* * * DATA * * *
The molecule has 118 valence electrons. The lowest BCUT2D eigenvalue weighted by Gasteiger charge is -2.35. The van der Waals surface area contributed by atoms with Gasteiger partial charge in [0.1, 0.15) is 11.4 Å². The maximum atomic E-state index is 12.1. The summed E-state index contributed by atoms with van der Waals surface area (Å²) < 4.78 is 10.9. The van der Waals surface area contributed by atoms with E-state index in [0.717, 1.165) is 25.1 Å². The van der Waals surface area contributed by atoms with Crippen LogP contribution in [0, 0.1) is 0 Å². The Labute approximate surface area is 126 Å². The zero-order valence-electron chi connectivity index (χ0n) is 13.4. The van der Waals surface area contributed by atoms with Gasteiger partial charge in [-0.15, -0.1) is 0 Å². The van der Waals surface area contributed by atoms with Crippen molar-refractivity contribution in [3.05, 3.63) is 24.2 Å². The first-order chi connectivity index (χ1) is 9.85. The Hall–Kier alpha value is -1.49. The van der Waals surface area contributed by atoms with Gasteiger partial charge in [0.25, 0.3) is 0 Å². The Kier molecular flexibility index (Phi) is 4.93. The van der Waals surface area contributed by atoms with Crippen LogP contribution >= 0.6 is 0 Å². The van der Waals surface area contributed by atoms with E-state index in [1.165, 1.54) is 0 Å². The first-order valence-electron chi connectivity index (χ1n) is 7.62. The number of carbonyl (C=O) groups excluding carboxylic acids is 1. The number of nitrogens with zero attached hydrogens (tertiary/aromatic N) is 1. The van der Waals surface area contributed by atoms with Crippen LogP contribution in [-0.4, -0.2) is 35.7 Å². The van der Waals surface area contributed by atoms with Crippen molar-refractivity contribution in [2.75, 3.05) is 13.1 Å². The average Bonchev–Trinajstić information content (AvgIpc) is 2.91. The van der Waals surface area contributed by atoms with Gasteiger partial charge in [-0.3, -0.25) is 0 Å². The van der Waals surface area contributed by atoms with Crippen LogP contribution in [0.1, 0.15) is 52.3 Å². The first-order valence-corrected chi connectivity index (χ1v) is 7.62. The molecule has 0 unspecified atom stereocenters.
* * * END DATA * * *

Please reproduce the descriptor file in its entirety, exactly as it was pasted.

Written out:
The molecule has 118 valence electrons. The lowest BCUT2D eigenvalue weighted by Gasteiger charge is -2.35. The van der Waals surface area contributed by atoms with Gasteiger partial charge in [0.1, 0.15) is 11.4 Å². The maximum atomic E-state index is 12.1. The summed E-state index contributed by atoms with van der Waals surface area (Å²) < 4.78 is 10.9. The van der Waals surface area contributed by atoms with E-state index in [0.717, 1.165) is 25.1 Å². The van der Waals surface area contributed by atoms with Crippen LogP contribution in [0, 0.1) is 0 Å². The Labute approximate surface area is 126 Å². The zero-order valence-electron chi connectivity index (χ0n) is 13.4. The van der Waals surface area contributed by atoms with Gasteiger partial charge in [-0.15, -0.1) is 0 Å². The van der Waals surface area contributed by atoms with Crippen molar-refractivity contribution in [3.05, 3.63) is 24.2 Å². The first-order chi connectivity index (χ1) is 9.85. The Hall–Kier alpha value is -1.49. The van der Waals surface area contributed by atoms with Gasteiger partial charge in [0.25, 0.3) is 0 Å². The Kier molecular flexibility index (Phi) is 4.93. The van der Waals surface area contributed by atoms with Crippen LogP contribution >= 0.6 is 0 Å². The van der Waals surface area contributed by atoms with E-state index in [1.165, 1.54) is 0 Å². The first-order valence-electron chi connectivity index (χ1n) is 7.62. The number of carbonyl (C=O) groups excluding carboxylic acids is 1. The number of nitrogens with zero attached hydrogens (tertiary/aromatic N) is 1. The van der Waals surface area contributed by atoms with Crippen LogP contribution in [-0.4, -0.2) is 35.7 Å². The van der Waals surface area contributed by atoms with Crippen molar-refractivity contribution in [2.75, 3.05) is 13.1 Å². The average Bonchev–Trinajstić information content (AvgIpc) is 2.91. The van der Waals surface area contributed by atoms with Gasteiger partial charge in [-0.3, -0.25) is 0 Å². The van der Waals surface area contributed by atoms with Crippen LogP contribution in [0.1, 0.15) is 52.3 Å². The first-order valence-corrected chi connectivity index (χ1v) is 7.62. The molecule has 0 unspecified atom stereocenters.